Title V State Sexual Risk Avoidance Education: Fact Sheet

Title V State Sexual Risk Avoidance Education: Fact Sheet


The purpose of the Title V State Sexual Risk Avoidance Education (SRAE) Program is to fund states and territories to implement education exclusively on sexual risk avoidance that teaches youth to voluntarily refrain from sexual activity. The program is designed to teach youth personal responsibility, self-regulation, goal setting, healthy decision-making, a focus on the future, and the prevention of youth risk behaviors such as drug and alcohol use without normalizing teen sexual activity.

Services & Required Topics

States use an evidence-based approach and/or effective strategies to educate youth on the optimal health behavior of avoiding non-marital sexual activity and other risky behaviors. Title V State SRAE projects are implemented using a Positive Youth Development (PYD) framework as part of risk avoidance strategies to help participants develop healthy life skills, increase individual protective factors that reduce risks, make healthy decisions, engage in healthy relationships, and set goals that lead to self-sufficiency and marriage before engaging in sexual activity. Linking program participants to services provided by local community partners that support the safety and well-being of youth is also a key component of the program.

  • Interventions and/or strategies selected must be “medically accurate and complete,” age-appropriate with regard to the developmental stage of the intended audience, and culturally appropriate, recognizing the experiences of youth from diverse communities, backgrounds, and experiences.
  • Education on sexual risk avoidance must ensure that the unambiguous and primary emphasis and context for each topic described below is a message to youth that normalizes the optimal health behavior of delaying sexual activity until marriage.

In accordance with the Title V State SRAE legislation, interventions must address the following topics:

a) The holistic, individual, and societal benefits associated with personal responsibility, self-regulation, goal setting, healthy decision-making, and a focus on the future.
b) The advantage of refraining from non-marital sexual activity to improve the future prospects, and physical and emotional health of youth. 
c) The increased likelihood of avoiding poverty when youth attain self-sufficiency and emotional maturity before engaging in sexual activity. 
d) The foundational components of healthy relationships and their impact on the formation of healthy marriages and safe and stable families.
e) The effect of other youth risk behaviors, such as drug and alcohol usage, on increasing the risk for teen sex.
f)  Strategies on how to resist and avoid, and receive help regarding, sexual coercion and dating violence, recognizing that—even with consent—teen sex remains a youth risk.

  • Contraception.  For programs that provide information on contraception, the information must be medically accurate and complete, and ensure students understand that contraception offers physical risk reduction, but not risk elimination, and the education cannot include demonstrations, simulations, or distribution of contraceptive devices.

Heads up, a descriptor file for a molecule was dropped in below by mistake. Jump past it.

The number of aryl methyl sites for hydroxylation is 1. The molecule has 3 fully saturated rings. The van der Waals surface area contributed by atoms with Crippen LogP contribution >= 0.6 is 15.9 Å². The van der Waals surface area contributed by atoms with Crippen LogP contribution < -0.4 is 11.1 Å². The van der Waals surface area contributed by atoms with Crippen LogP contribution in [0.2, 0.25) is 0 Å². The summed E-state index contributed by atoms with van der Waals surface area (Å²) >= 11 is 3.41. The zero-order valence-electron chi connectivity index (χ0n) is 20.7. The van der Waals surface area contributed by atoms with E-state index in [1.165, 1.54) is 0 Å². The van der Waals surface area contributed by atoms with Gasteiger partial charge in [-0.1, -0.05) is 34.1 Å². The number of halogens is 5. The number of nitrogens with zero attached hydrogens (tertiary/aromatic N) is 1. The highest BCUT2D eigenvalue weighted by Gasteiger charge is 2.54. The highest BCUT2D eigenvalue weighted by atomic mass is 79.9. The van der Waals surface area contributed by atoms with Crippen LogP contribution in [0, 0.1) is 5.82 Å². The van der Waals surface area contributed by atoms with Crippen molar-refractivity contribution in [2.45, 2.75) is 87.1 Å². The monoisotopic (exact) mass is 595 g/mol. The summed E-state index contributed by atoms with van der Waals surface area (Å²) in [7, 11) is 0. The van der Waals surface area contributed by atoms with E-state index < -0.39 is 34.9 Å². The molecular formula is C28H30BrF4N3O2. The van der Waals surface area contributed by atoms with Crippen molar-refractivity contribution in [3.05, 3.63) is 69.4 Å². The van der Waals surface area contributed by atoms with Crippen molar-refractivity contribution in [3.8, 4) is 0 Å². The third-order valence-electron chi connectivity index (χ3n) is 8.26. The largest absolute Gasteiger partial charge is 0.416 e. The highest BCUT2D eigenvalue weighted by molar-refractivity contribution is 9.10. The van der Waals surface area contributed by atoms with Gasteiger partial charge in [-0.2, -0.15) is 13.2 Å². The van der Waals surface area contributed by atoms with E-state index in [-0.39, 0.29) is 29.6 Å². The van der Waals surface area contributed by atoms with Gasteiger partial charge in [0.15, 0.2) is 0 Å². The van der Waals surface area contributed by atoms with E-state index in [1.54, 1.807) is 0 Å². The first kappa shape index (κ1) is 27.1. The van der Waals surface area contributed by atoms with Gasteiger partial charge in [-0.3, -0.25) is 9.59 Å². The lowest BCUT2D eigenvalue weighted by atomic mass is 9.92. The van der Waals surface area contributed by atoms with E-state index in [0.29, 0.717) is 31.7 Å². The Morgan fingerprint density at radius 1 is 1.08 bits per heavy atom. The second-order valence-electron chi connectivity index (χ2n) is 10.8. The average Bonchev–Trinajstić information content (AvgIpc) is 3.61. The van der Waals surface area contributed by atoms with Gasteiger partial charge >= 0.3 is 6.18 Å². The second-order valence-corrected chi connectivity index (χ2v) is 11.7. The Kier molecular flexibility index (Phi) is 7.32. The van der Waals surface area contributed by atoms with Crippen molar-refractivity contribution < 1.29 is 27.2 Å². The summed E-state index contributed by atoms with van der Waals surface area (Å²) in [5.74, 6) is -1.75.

The SRAE Program is authorized and funded by Section 510 of the Social Security Act (42 U.S.C. § 710), as amended by Section 50502 of the Bipartisan Budget Act of 2018, Public Law (Pub. L.) No. 115-123, and extended by the CARES Act, 2020 (Pub. L. No. 116-136).


To ensure effective programming, FYSB encourages grantees to consider the following practices in implementing effective sexual risk avoidance programs:

  1. Provide data that demonstrate how the selected intervention and overall proposal systematically applies core curriculum components that have been found to be effective in positive youth behavior change, especially delaying initiation of sexual activity until marriage, returning to a lifestyle without sex, and/or refraining from non-marital sex.
  2. Teach the benefits associated with personal responsibility, self-regulation, goal setting, healthy decision-making, healthy relationships, avoiding poverty, resisting sexual coercion and dating violence, and other youth risk behaviors, such as drug and alcohol usage.
  3. Provide formal training for facilitators/educators on the program strategies, approaches, and interventions. Selection of curricula from the HHS Teen Pregnancy Prevention evidence review list is not required.
  4. Link program participants to services with local community partners and other agencies that support the health, safety, and well-being of program participants.  The partnering agencies should share a commitment for optimal health outcomes, which do not normalize teen sex and emphasize sexual delay until marriage as normative behavior.


FYSB distributes Title V State SRAE funds based on the proportion of low-income children in each state or territory. In FY 2019, $52,118,958 million was awarded to 39 states and territories.


Contact Us

Adolescent Pregnancy Prevention Program
Training and Technical Assistance Center
Email: apptta@rti.org
APP Website: https://teenpregnancy.acf.hhs.gov/
FYSB Website: /fysb